Characteristics Of Energy Generation From Nutrients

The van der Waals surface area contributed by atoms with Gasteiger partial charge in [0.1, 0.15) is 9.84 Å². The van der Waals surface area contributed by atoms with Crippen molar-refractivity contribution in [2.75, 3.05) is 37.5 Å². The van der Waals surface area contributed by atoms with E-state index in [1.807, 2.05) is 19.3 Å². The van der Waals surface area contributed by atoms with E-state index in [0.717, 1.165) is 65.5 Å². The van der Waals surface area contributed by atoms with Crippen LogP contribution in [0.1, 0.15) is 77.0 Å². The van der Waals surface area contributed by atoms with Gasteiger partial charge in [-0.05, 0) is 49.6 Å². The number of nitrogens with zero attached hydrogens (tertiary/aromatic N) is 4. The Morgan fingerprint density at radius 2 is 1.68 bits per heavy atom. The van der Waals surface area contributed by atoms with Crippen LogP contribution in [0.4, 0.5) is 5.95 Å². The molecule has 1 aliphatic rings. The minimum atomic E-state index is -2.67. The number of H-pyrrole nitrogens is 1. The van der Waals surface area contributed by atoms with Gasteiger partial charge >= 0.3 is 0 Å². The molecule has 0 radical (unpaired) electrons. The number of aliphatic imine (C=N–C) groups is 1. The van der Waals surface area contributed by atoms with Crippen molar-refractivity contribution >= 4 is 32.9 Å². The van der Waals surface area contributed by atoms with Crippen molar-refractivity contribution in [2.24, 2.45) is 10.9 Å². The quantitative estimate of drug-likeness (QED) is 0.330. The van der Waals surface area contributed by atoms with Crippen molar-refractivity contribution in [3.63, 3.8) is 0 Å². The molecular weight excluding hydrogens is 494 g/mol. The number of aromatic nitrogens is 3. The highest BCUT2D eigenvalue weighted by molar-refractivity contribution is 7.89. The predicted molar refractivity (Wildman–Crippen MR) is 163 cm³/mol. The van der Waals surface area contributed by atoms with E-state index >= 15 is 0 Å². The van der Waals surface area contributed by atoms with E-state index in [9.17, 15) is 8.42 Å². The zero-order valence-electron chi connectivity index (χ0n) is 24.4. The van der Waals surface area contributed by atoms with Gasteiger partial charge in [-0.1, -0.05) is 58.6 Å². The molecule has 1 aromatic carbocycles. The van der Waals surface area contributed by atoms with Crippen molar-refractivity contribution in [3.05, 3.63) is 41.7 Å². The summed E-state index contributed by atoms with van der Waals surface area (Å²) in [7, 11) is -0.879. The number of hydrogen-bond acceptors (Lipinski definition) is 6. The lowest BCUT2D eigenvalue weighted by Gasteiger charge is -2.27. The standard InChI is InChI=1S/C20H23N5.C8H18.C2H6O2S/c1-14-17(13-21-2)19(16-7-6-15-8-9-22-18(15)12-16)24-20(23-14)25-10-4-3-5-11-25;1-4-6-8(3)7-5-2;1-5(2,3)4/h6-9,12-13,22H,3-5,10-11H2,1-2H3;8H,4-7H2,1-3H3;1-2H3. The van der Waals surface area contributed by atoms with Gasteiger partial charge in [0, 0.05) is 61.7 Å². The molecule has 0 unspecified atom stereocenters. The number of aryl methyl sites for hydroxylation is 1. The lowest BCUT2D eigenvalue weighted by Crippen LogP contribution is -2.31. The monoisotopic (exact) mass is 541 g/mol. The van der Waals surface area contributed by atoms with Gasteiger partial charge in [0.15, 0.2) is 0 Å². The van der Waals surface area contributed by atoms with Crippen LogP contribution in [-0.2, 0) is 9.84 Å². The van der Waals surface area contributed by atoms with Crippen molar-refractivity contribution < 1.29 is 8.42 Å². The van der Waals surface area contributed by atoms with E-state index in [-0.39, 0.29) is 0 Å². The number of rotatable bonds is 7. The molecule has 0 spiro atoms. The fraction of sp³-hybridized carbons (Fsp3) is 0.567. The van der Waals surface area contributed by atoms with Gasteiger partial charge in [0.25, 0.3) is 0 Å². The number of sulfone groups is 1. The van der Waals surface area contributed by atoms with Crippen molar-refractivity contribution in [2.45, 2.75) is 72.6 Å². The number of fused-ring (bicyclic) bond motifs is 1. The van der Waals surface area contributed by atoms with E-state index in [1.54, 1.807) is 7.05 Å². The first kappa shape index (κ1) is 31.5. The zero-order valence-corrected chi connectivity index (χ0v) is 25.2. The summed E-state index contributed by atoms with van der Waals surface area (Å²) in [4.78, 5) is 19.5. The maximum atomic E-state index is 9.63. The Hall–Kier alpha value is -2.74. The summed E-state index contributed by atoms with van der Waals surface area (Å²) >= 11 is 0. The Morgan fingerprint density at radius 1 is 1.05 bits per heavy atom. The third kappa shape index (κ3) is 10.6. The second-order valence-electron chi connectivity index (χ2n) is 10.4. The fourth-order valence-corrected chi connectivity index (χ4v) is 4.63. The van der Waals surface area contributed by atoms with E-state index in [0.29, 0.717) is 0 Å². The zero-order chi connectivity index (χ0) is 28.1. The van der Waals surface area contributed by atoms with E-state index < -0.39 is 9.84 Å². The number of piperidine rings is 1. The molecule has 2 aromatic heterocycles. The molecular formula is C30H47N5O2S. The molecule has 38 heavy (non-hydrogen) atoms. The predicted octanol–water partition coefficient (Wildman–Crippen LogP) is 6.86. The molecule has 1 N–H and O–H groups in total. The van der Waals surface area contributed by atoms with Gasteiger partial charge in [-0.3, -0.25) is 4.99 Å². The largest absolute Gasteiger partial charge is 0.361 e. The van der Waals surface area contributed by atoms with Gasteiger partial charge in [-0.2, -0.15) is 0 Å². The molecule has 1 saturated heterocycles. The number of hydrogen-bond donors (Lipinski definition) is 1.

The key peripheral tissues whose metabolic activities affect glucose homeostasis are the liver, muscle, adipose tissue, and kidney. These tissues play different roles in blood-glucose regulation in the fed and resting postabsorptive states, as well as during extended periods of fasting (1). Depending on the nutrient and the nutritional status, nutrients are processed primarily to provide the body's energy needs and to replenish or augment body stores of glycogen and fat. In the fed state, excess amino acids not utilized for proteins synthesis are preferentially catabolized over glucose and fat for energy, because there are no significant storage sites for amino acids and proteins, while an accumulation of nitrogen products results in toxicity in the body. During fasting, the adipose tissue, muscle, liver, and kidneys work in different capacities to supply, convert, or conserve metabolic fuel for the body (1). In the resting, postabsorptive state, blood-glucose homeostasis is achieved by balanced contributions from glycogenolysis by the liver and lipolysis by the adipose tissue. If fasting is continued, proteolysis in the muscle ensues to supply glycogenic amino acids for gluconeogenesis in the liver and kidneys (1, 2). In periods of starvation, defined as three or more days of fasting, the body strives to conserve protein and to obtain greater supplies of its energy needs from alternative metabolic fuels, primarily fatty acids and ketone bodies. Under these circumstances, the ability of the kidneys to preserve ketone bodies prevents the loss of this valuable energy source, and the delicate interplay among these key tissues in the regulation of energy needs permits survival for extended periods of caloric deprivation (1).

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